* If you are new to riding, spend at least six months riding a smaller, lightweight bike in the 250 cc range. Dual-sports (street legal but can also go off road) are perfect first bikes - and have several advantages over a "full street" 250 cc bike (such as Honda Rebel or Ninja 250). One, you can drop a dual sport without causing major cosmetic damage. (And you will drop your first bike.) Two, you won't outgrow the thing; a dual sport is always fun - newbie or expert rider. You can always buy a larger street bike; but you don't want a bike muchbigger than 250 ccs for off-road use. (Side note: When I say 250 cc; I mean a 4-stroke machine; do NOT get a two-stroke bike as a first bike. These are very peaky and not for the inexperienced.)

The larger point, though, is that a 250 cc bike is lighter and easier to learn basic skills on. And most importantly, more forgiving. You do not want a powerful bike for your first bike. Today's sport bikes not only have power to weight ratios that are beyond those of most ultra-elite exotic sports cars - they are very unforgiving of error. Some have power curves that are so abrupt (esp. in the 600 cc class) that a new rider can lose control before he even realizes what happened.

Just as you'd be foolish to try to learn to drive for the first time in a Ferarri F430, it's very dumb to try to learn to ride on a sport bike capable of 10 second quarter miles and 180 mph on top. Such a bike has limits well beyond those of a first-time rider - and you can get into trouble quickly and easily.

By the same token, if you prefer cruiser-type bikes, it's not smart to choose a 600-800 pound "dresser" as your first ride. These bikes are extremely heavy and they can and do get away from inexperienced riders; indeed, the "over 40/new cruiser rider" is the demographic most likely to be in an accident and killed. (Not my opinion - fact. Check the current stats.)

Be smart - and learn the basics of riding wellbefore you try to ride a bike that's several levels above your own!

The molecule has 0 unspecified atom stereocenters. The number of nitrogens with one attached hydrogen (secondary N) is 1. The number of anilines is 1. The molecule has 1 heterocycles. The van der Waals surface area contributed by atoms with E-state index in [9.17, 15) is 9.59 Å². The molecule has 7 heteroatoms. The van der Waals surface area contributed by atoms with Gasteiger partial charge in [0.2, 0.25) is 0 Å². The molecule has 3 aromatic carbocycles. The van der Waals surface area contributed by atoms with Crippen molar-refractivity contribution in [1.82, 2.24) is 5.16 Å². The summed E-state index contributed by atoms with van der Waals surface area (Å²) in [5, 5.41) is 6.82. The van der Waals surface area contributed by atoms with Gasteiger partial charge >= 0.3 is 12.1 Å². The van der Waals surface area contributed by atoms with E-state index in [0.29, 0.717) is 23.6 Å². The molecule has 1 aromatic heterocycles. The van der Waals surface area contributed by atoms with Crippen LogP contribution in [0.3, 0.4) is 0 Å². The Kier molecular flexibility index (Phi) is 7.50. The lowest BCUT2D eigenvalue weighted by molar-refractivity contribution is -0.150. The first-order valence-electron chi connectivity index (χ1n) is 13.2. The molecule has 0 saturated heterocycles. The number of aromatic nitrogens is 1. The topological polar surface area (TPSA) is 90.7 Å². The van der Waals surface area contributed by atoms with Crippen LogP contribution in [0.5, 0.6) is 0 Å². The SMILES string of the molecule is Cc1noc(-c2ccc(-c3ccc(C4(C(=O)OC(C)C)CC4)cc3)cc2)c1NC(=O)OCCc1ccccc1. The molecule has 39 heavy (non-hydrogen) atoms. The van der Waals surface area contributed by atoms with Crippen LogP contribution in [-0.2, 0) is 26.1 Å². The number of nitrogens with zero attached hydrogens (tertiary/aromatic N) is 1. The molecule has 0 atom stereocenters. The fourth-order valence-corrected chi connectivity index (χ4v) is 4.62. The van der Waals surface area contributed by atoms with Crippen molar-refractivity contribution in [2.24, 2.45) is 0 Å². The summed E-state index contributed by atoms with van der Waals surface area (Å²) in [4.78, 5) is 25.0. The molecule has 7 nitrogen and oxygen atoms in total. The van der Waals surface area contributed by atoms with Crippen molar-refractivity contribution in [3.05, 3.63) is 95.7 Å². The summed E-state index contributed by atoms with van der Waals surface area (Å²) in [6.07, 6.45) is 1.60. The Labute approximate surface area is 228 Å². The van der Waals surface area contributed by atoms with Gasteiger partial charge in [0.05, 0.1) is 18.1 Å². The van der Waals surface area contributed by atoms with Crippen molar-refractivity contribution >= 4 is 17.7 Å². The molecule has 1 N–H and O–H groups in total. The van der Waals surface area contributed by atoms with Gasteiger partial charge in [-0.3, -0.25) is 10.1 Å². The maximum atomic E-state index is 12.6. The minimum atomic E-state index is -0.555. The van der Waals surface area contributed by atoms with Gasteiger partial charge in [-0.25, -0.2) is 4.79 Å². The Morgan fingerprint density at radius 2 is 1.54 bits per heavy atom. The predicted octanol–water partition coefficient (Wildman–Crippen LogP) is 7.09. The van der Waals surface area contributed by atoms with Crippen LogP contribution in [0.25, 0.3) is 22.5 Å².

DonTom
11-08-2007, 10:06 AM
"and you notice a sign warning of a sharp road curve ahead, and you see a sign that denotes the speed limit dropping to 25 mph. "

Do you mean a yellow sign with a black number?

IOW, an "ADVISORY SPEED SIGN" ?

These are NOT "speed limit" signs and you may LEGALLY go faster than these signs when safe, if under the last REAL speed limit, which is always on a black on white or white on black sign.

The black and white signs are always law, no exceptions.

But the yellow signs are only a safety suggestion and a motorcycle may go faster there than a truck or somebody who is towing, etc.

BTW, those "ADVISORY SPEED SIGNS" are more safety related than a real speed limit sign. For an example, when you see a yellow "15 MPH" sign on a freeway exit!
-Don-

Disco Man
11-09-2007, 01:18 AM
Don,

Thanks for the information on the signs. Eric does drive fast, however he's a good driver. There are situations were it is completely safe to speed but that takes a skilled driver or rider to figure out those times. Most people on the road never reach this level of expertise, in my opinion. I like you tend to do around the speed limit when driving, for me speeding is not worth the risk of a ticket.


Eric,

The article is geared to the newbie crowd, it's best that they and most cyclists keep it at or around the speed limit.

Eric
11-09-2007, 07:31 AM
"The article is geared to the newbie crowd, it's best that they and most cyclists keep it at or around the speed limit."

Agreed... though I would argue that we have a real problem with under-posted (and thus, meaningless as safety dervices) speed limits. A speed limit should be just that - the fastest safe speed for a given road. It should be obvious that exceeding it is to "push it."